The fashion trend sweeping through college basketball this weekend began partly with Towson's Pat Skerry.
Along with Texas Christian assistant coach Tom Herrion, a friend of Skerry's and former colleague at Pittsburgh, Skerry began wearing a blue puzzle-piece pin on his lapel in 2013 to raise awareness for autism. His 7-year-old son, Owen, is on the autism spectrum. The disorder is characterized by difficulties with social interaction, verbal and nonverbal communication and repetitive behaviors.
When Skerry's wife called Autism Speaks, an autism advocacy organization, to request its signature blue pin, it cost $5. Now, four years later, ahead of one of the sport's most jam-packed TV weekends, Skerry told Rob Dauster's College Basketball Talk podcast that about 370 coaches across all levels will be participating in Coaches Powering Forward for Autism.
"Coaches, I think, sometimes get a bad rap for stuff, but our coaching brethren has been outstanding at wearing the pins and supporting it," Skerry said. "It's really cool to go home at night and watch some of the big-time guys sporting the blue puzzle piece, because that really brings a lot of awareness. It's a great platform."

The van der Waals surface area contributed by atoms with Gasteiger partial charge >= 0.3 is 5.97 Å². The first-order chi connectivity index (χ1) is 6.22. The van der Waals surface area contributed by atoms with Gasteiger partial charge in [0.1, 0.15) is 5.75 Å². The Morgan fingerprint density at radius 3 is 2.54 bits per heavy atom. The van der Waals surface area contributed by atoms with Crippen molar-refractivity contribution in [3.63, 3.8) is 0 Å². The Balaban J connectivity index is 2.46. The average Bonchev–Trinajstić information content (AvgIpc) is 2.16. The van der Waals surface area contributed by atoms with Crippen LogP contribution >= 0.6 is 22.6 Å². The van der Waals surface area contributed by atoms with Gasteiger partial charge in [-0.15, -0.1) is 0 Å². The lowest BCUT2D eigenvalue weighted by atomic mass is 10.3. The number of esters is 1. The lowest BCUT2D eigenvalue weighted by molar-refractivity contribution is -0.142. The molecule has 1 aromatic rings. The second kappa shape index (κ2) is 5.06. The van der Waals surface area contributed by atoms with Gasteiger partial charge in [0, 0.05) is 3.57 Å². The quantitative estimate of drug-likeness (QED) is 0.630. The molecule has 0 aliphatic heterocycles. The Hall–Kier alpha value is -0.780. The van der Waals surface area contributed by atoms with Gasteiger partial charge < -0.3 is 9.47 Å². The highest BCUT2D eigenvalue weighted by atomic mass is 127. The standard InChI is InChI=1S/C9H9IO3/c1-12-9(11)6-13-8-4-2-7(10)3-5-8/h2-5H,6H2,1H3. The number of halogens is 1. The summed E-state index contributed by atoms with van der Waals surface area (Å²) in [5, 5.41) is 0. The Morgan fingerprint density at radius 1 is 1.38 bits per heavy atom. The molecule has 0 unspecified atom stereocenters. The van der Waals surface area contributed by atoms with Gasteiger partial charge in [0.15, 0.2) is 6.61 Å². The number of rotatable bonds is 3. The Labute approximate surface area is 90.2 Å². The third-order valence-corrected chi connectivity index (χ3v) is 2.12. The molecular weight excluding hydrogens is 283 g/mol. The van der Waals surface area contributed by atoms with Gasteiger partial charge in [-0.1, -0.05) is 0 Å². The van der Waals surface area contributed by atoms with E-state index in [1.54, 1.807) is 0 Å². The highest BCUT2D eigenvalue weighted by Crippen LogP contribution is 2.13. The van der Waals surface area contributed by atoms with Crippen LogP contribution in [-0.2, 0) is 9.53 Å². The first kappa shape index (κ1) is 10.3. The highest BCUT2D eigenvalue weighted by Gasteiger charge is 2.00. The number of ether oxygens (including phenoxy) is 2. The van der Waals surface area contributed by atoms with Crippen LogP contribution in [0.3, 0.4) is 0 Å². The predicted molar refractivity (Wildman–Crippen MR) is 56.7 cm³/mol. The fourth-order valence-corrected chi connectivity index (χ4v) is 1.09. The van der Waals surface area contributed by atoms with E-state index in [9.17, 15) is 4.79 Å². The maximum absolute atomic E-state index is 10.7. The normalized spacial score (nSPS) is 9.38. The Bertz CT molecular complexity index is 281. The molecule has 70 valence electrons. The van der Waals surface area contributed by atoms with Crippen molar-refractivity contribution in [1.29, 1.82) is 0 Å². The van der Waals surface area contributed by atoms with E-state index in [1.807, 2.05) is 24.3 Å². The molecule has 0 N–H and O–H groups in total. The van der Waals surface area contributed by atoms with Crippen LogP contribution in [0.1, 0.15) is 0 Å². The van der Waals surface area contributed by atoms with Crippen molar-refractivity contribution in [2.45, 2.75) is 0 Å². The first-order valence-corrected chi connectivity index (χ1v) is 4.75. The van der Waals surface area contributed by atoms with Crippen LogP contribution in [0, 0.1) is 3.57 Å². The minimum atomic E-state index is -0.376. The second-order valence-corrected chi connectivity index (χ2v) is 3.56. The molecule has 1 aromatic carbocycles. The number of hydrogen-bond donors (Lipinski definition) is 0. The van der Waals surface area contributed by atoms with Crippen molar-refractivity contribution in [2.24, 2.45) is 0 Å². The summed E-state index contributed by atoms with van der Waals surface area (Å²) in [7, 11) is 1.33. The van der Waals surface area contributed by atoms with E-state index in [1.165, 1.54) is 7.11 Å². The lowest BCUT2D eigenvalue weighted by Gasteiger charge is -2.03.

Autism is the fastest-growing developmental disorder in the United States. According to Autism Speaks, one in every 68 children, and one in every 42 boys, is diagnosed on the autism spectrum. The disorder affects over 3 million people nationwide, and the prevalence has risen in recent years.
Towson (14-10, 6-5 Colonial Athletic Association) will face William & Mary (13-9, 7-4) on Saturday at SECU Arena in light blue uniforms and shoes. Each game-worn jersey will be for sale ($150) through the Towson athletic department website, with proceeds benefiting Pathfinders for Autism.
As support for Coaches Powering Forward grows each year, Skerry hopes to one day stage an event similar to the Coaches vs. Cancer Classic.
"The long-term goal is that it's not an autism-awareness game," he told Dauster. "It's an autism-acceptance game."